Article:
What If I Can’t Find a Job?


You’ve got your resume, and you know how to write a cover letter. What’s next, you ask? Well, the simple answer would be: mail out your documents and hope for an interview. However, finding a job can often be the biggest obstacle on the path to employment. What do you do if you need an internship or a job now, but can’t find anything? What do you do if you can’t find a job that you feel comfortable working? Here are a few job hunting tips:


Craigslist might seem shady but the truth is that employers do use the network to advertise their jobs. With a little patience, dedication, and a decent idea of what kind of job you’re looking for, chances are you’ll have some luck on Craigslist. If you’re looking for a job near home, type in the name of your city in the “jobs” search engine. If you’re looking for a part-time job, or an internship, use the search bar to filter your results accordingly. You can also do a search on the job engine using keywords. College students may type “college” or “university” into the search engine, and receive results where employers state that they are happy to hire college students for the position.

The search bar will also filter results to display jobs that allow (or require) telecommuting. Telecommuting basically means working from home. For Muslim women who are not comfortable with the idea of working outside of the home, telecommuting jobs can be a godsend. While they can be isolating, and require a great deal of independent work, they do not have the hassle of long hours spent in traffic, and suit people who prefer to work on their own. Telecommuting jobs have another benefit – you don’t need to wear pants to work.


The WISE Job Directory is a part of a website called WISE Muslim Women, where WISE stands for Women’s Islamic Initiative in Spirituality and Equality. The WISE Job Directory lists jobs, internship opportunities and fellowships available to women around the world. Despite being a site for Muslim women, WISE does not evaluate the positions it lists, so you will have to screen each job on your own. However, the opportunities listed are often intriguing and may be of interest to many Muslim women. Currently, the American Society for Muslim Advancement is searching for a Development Intern to work on fundraising and special events. There are also jobs in other parts of the world for Muslim sisters who are not living in the United States.


Networking – or schmoozing – can be a great way to find a position, but not all of us take advantage of it. There’s a stigma against using your connections to get hired, a stigma that suggests a job earned through networking is a job isn’t a job earned at all. If you’re hesitant about finding a job through relatives, friends, professors, classmates, co-workers, or anyone else you know, remember this: if you apply for a job at your cousin’s friend’s company, you are using your cousin as a preliminary referral, but your cousin doesn’t give you much of an advantage over other potential employees applying to your cousin’s friend’s company. You are what will give you an advantage. Connections may help you plod through a confusing job market to an available position, but they will not get you a job. It is your responsibility to build a meaningful connection with a potential employer. Email your contact (like your cousin’s friend) and briefly (in a few sentences) tell them about yourself and who referred you. Ask them if they are hiring, or if they know anyone else who is hiring in their company. Also ask if there would be a convenient time to call to talk about the matter further. If you do call, be clear and succinct. Your conversation should focus on your contact’s needs, and how you can meet them. If you get an email response or a chance to talk over the phone, remember to be gracious. Your contact has taken time out of their schedule to speak with a potential employee because of a mutual friend/relative/etc. You are not entitled to a job from them.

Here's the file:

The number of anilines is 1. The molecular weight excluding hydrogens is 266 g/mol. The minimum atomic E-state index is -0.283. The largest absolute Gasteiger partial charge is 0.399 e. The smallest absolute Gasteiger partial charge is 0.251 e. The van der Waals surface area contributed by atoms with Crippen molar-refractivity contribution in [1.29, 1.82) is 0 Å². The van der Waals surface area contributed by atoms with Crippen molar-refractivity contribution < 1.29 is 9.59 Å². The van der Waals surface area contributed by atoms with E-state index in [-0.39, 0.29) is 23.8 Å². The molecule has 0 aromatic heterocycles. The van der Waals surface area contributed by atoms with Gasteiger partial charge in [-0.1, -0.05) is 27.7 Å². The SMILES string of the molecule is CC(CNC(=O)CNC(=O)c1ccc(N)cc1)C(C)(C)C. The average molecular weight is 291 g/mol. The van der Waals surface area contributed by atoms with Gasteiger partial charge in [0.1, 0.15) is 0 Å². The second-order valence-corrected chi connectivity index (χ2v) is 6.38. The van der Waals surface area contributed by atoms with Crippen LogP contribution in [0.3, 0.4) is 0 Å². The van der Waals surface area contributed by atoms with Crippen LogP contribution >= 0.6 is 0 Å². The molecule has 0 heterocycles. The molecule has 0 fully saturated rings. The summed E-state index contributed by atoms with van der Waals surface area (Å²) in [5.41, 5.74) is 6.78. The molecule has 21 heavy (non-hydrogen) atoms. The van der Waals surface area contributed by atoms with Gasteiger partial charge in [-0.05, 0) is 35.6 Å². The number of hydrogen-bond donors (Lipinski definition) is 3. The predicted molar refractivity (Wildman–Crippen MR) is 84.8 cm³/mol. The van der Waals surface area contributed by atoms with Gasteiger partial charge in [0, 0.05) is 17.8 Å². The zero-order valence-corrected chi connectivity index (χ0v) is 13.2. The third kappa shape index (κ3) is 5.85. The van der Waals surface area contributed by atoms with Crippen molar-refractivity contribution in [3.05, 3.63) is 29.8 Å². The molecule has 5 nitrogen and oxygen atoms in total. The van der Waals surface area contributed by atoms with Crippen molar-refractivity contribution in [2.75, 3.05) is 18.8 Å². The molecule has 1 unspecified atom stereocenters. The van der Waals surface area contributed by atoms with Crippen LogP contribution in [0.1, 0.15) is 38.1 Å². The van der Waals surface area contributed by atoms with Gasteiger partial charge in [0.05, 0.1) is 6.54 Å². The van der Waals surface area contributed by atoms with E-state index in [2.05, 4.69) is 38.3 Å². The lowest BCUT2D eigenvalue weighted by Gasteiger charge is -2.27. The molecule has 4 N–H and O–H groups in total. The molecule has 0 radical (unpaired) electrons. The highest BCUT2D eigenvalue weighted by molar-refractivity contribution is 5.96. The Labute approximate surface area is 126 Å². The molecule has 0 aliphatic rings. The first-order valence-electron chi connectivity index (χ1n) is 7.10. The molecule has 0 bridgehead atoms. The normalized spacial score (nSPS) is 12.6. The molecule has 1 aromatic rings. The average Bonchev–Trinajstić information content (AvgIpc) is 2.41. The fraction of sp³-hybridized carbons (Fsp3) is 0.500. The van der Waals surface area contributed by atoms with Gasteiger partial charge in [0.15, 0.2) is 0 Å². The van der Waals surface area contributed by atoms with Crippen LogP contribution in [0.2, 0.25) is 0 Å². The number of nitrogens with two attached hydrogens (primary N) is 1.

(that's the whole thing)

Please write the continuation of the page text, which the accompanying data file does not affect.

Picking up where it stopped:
If your contact tells you that there is no position available, thank them, and leave the conversation there. Do not badger them for further contacts, or information.

Networking isn’t difficult, but it only works when you think of it as an opportunity to show potential employers what you have to give to them – not what you are going to get just because you know someone.


Last, but hardly least, reach out. Is there a job you’ve always wanted? Have you stared longingly at a shop window, hoping for a HELP WANTED sign? Do you stalk your favorite blog every day, hoping against hope that the blog editor will psychically sense your desperation and offer you a writing position out of the blue? If that’s you – oh, wait, no. That’s me. But hopefully some of you can relate – and if you can, don’t be afraid to reach out. Email or call someone from that business, shop or website. Ask them if they have any positions open. You’ll never know until you ask. While you may not always get lucky, there is always a chance that what you’ve always wanted is just waiting to be taken.

Keep an eye out for the next article of this series: The Interview.